She urged him to act on his stated threat to take military action if Saddam did not provide a full accounting of his weapons of mass destruction, Woodward reports.
"If you're going to carry out coercive diplomacy, you have to live with that decision," Rice is quoted as telling Bush.
On "Face The Nation" Sunday, Rice insisted that Bush's conversation with her in January did not amount to a decision to go to war, which she said wasn't made until March when military strikes were ordered.
"Part of the relationship between a national security adviser and a president is that the president, in a sense, kind of thinks out loud, if I could put it that way," she said.
Questions about Hans Blix
Woodward also reports that U.S. officials were skeptical about the weapons inspections because they were receiving intelligence information indicating that chief U.N. weapons inspector Hans Blix was not reporting everything he had uncovered and was not doing everything he said he was doing.
Some of the president's top advisers thought Blix was a liar, according to the book.
Shortly after the meeting with Rice, Bush told Rumsfeld, "Look, we're going to have to do this, I'm afraid," according to the book.
Subsequently, on January 11, Rumsfeld, Cheney and Joint Chiefs Chairman Gen. Richard Myers met in Cheney's office with Prince Bandar, the Saudi ambassador to the United States.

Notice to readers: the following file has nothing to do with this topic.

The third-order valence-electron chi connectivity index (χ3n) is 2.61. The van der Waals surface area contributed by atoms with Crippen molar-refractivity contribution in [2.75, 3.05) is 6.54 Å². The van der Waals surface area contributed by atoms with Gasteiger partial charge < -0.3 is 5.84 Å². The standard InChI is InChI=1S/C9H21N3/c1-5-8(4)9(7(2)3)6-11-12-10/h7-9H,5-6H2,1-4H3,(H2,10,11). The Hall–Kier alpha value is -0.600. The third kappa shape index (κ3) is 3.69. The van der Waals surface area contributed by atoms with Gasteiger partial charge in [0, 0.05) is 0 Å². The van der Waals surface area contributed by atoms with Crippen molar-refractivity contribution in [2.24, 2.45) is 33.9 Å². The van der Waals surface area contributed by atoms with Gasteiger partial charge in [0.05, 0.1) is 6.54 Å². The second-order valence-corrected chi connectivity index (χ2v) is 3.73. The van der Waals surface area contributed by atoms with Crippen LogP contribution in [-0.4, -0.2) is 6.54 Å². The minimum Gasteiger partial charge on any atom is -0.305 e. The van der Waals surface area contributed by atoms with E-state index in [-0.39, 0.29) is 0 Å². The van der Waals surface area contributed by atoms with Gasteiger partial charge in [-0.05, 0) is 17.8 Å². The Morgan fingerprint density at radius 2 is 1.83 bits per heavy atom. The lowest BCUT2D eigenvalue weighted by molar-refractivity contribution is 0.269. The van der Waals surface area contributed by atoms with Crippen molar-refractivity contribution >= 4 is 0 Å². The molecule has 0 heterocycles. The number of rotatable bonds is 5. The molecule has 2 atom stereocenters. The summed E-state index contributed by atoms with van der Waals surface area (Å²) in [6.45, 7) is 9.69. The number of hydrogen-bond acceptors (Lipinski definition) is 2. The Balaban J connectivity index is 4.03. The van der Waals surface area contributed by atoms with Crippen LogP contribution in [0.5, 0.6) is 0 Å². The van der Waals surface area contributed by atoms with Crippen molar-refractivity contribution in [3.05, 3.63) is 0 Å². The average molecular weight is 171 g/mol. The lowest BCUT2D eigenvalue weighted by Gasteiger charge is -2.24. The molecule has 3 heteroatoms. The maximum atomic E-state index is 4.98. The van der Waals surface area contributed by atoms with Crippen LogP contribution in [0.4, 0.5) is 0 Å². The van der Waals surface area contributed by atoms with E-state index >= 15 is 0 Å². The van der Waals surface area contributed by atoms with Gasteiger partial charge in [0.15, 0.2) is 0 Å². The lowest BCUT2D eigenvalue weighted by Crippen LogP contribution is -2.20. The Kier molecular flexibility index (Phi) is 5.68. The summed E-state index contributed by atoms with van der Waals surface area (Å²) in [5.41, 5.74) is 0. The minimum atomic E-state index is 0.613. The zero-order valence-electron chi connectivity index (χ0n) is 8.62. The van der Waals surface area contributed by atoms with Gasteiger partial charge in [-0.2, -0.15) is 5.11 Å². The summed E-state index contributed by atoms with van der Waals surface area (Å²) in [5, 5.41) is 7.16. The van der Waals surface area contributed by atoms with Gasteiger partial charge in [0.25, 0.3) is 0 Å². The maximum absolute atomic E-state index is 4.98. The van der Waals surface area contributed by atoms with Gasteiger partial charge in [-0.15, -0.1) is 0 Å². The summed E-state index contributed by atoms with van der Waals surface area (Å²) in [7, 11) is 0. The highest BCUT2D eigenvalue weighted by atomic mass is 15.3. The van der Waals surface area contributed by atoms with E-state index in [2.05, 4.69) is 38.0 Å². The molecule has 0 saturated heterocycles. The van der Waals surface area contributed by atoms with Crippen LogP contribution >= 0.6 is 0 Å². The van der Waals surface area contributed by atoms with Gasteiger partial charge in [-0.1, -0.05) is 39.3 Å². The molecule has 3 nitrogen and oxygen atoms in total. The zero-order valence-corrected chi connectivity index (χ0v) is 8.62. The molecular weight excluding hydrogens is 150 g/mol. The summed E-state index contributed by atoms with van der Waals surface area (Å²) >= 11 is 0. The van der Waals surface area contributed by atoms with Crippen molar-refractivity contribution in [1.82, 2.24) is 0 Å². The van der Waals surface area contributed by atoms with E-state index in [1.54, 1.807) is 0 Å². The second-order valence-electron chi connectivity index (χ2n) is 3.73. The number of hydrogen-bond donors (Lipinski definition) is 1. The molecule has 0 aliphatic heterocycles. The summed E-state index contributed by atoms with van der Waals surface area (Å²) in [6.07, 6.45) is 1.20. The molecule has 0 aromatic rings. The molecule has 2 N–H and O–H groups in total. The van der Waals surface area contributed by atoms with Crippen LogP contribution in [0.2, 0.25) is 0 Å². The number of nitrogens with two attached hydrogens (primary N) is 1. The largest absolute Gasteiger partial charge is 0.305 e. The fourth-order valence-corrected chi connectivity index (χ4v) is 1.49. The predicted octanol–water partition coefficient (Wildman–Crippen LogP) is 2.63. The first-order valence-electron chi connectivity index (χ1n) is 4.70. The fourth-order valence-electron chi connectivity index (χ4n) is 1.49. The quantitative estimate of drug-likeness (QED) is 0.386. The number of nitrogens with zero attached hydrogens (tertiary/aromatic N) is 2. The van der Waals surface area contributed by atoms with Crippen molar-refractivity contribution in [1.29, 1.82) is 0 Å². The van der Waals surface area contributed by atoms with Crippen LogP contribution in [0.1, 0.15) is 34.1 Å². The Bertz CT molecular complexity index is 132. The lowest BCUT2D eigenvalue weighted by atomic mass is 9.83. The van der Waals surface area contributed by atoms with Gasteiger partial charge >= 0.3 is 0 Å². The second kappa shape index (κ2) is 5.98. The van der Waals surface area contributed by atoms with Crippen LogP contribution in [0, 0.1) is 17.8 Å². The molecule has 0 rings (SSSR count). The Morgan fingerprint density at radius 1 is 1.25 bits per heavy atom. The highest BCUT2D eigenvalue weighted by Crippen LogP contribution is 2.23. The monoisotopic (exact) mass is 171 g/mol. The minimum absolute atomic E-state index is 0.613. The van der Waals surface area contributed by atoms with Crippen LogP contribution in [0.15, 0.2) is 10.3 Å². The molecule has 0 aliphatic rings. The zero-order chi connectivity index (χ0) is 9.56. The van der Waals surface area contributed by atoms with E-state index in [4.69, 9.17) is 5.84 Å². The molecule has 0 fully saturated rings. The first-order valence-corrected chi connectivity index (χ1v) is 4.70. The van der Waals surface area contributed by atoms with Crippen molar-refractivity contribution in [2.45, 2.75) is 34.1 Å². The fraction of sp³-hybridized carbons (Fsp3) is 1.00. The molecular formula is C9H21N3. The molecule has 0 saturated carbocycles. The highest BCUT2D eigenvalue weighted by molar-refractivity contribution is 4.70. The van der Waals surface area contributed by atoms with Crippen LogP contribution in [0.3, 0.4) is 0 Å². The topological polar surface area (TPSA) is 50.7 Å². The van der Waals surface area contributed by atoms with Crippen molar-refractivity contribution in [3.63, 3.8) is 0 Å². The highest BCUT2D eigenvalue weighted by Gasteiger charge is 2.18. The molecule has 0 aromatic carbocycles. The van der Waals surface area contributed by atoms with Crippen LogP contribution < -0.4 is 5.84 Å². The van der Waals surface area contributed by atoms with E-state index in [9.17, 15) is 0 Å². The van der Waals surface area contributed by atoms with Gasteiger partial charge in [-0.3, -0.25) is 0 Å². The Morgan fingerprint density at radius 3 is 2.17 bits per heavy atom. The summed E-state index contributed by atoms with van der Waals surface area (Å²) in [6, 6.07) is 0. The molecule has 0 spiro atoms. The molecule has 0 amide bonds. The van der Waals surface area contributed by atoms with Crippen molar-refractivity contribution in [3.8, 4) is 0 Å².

At that meeting, Myers showed Prince Bandar, the Saudi ambassador, a map labeled "top secret noforn," meaning that it was not to be seen by any foreign national, Woodward told CBS.
The map outlined the U.S. battle plan for Iraq, which was to begin with an air attack, followed by land invasions moving north from Kuwait and south from Turkey, according to the book.
Myers said Sunday on CNN's "Late Edition" that though he had not read Woodward's book, he was familiar with the account of the meeting, and it was "basically correct."
"At that time, we were looking for support of our allies and partners in the region. Saudi Arabia's been a strategic partner in the region over a very long time," he said.
Two days after the meeting with Bandar, on January 13, Bush met with Powell in the Oval Office to inform his chief diplomat that he had decided to go to war.
"You know you're going to be owning this place?" Powell is reported as telling Bush, cautioning him that the United States would be assuming the responsibility for the postwar situation.
Bush told Powell that he understood the ramifications, Woodward said.
Despite his reservations about the policy, Powell told the president he would support him, deciding that it would be "an unthinkable act of disloyalty" to both Bush and U.S. troops to walk away at that point, according to Woodward.
In her interview with "Face The Nation," Rice disputed the suggestion that Powell was kept less in the loop than the Saudi ambassador.
She said again that the decision to go to war did not take place until March, well after Bush had informed Powell of his intentions and after his U.N. presentation.
"The secretary of state was privy to all of the conversations with the president, all of the briefings for the president," she said.
"It's just not the proper impression that somehow Prince Bandar was in the know in a way that Secretary Powell was not."